Swig bindings for kaldi
This is student-driven code, so don’t expect a stable API. I’ll try to use semantic versioning, but the best way to keep functionality stable is by forking.
What is it?
Some Kaldi SWIG bindings for Python. I started this project because I wanted to seamlessly incorporate Kaldi’s I/O mechanism into the gamut of Python-based data science packages (e.g. Theano, Tensorflow, CNTK, PyTorch, etc.). The code base is expanding to wrap more of Kaldi’s feature processing and mathematical functions, but is unlikely to include modelling or decoding.
Eventually, I plan on adding hooks for Kaldi audio features and pre-/post- processing. However, I have no plans on porting any code involving modelling or decoding.
Most I/O can be performed with the pydrobert.kaldi.io.open function:
>>> from pydrobert.kaldi import io >>> with io.open('scp:foo.scp', 'bm') as f: >>> for matrix in f: >>> pass # do something
open is a factory function that determines the appropriate underlying stream to open, much like Python’s built-in open. The data types we can read (here, a BaseMatrix) are listed in pydrobert.kaldi.io.enums.KaldiDataType. Big data types, like matrices and vectors, are piped into Numpy arrays. Passing an extended filename (e.g. paths to files on discs, '-' for stdin/stdout, 'gzip -c a.ark.gz |', etc.) opens a stream from which data types can be read one-by-one and in the order they were written. Alternatively, prepending the extended filename with 'ark[,[option_a[,option_b...]]:' or 'scp[,...]:' and specifying a data type allows one to open a Kaldi table for iterator-like sequential reading (mode='r'), dict-like random access reading (mode='r+'), or writing (mode='w'). For more information on the open function, consult the docstring. Information on Kaldi I/O can be found on their website.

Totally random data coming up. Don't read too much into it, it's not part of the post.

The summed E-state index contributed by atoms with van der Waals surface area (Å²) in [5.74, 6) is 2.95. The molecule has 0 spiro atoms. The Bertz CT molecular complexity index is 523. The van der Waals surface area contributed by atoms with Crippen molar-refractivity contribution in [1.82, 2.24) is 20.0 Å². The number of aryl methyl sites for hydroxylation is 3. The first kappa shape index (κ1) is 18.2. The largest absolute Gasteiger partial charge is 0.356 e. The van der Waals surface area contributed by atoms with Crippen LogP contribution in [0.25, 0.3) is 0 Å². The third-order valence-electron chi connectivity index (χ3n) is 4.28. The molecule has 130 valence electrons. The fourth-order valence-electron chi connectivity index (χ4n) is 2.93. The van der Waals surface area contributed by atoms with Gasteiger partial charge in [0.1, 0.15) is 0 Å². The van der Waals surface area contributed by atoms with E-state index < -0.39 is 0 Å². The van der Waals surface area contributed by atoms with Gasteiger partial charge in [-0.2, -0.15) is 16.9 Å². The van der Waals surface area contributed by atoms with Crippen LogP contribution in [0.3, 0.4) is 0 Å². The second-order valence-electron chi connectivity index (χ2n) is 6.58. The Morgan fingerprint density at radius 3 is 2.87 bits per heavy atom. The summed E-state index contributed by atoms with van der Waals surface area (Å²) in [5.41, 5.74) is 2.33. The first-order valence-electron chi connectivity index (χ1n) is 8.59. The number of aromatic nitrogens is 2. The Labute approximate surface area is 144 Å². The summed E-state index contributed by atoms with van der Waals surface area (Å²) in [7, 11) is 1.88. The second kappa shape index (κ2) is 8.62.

The submodule pydrobert.kaldi.io.corpus contains useful wrappers around Kaldi I/O to serve up batches of data to, say, a neural network:
>>> train = ShuffledData('scp:feats.scp', 'scp:labels.scp', batch_size=10) >>> for feat_batch, label_batch in train: >>> pass # do something
Logging and CLI
By default, Kaldi error, warning, and critical messages are piped to standard error. The pydrobert.kaldi.logging submodule provides hooks into python’s native logging interface: the logging module. The KaldiLogger can handle stack traces from Kaldi C++ code, and there are a variety of decorators to finagle the kaldi logging patterns to python logging patterns, or vice versa.
You’d likely want to explicitly handle logging when creating new kaldi-style commands for command line. pydrobert.kaldi.io.argparse provides KaldiParser, an ArgumentParser tailored to Kaldi inputs/outputs. It is used by a few command-line entry points added by this package. They are:
- Write the contents of a kaldi table to a pickle file(s). Good for late night attempts at reaching a paper deadline.
- Write the contents of of a pickle file(s) to a kaldi table.
- Ensure that features have the same length as some reference by truncating or appending frames.
- Compute an error rate between reference and hypothesis texts, such as a WER or PER.
- Ensure features match some reference length, either by padding or clipping the end.
To install via conda:
conda install -c sdrobert pydrobert-kaldi
To install via pip:
pip install pydrobert-kaldi
You can also try building from source, but you’ll have to specify where your BLAS install is somehow:
# for OpenBLAS OPENBLASROOT=/path/to/openblas/install pip install \ git+https://github.com/sdrobert/pydrobert-kaldi.git # for MKL MKLROOT=/path/to/mkl/install pip install \ git+https://github.com/sdrobert/pydrobert-kaldi.git # see setup.py for more options
This code is licensed under Apache 2.0.
Code found under the src/ directory has been primarily copied from Kaldi. setup.py is also strongly influenced by Kaldi’s build configuration. Kaldi is also covered by the Apache 2.0 license; its specific license file was copied into src/COPYING_Kaldi_Project to live among its fellows.
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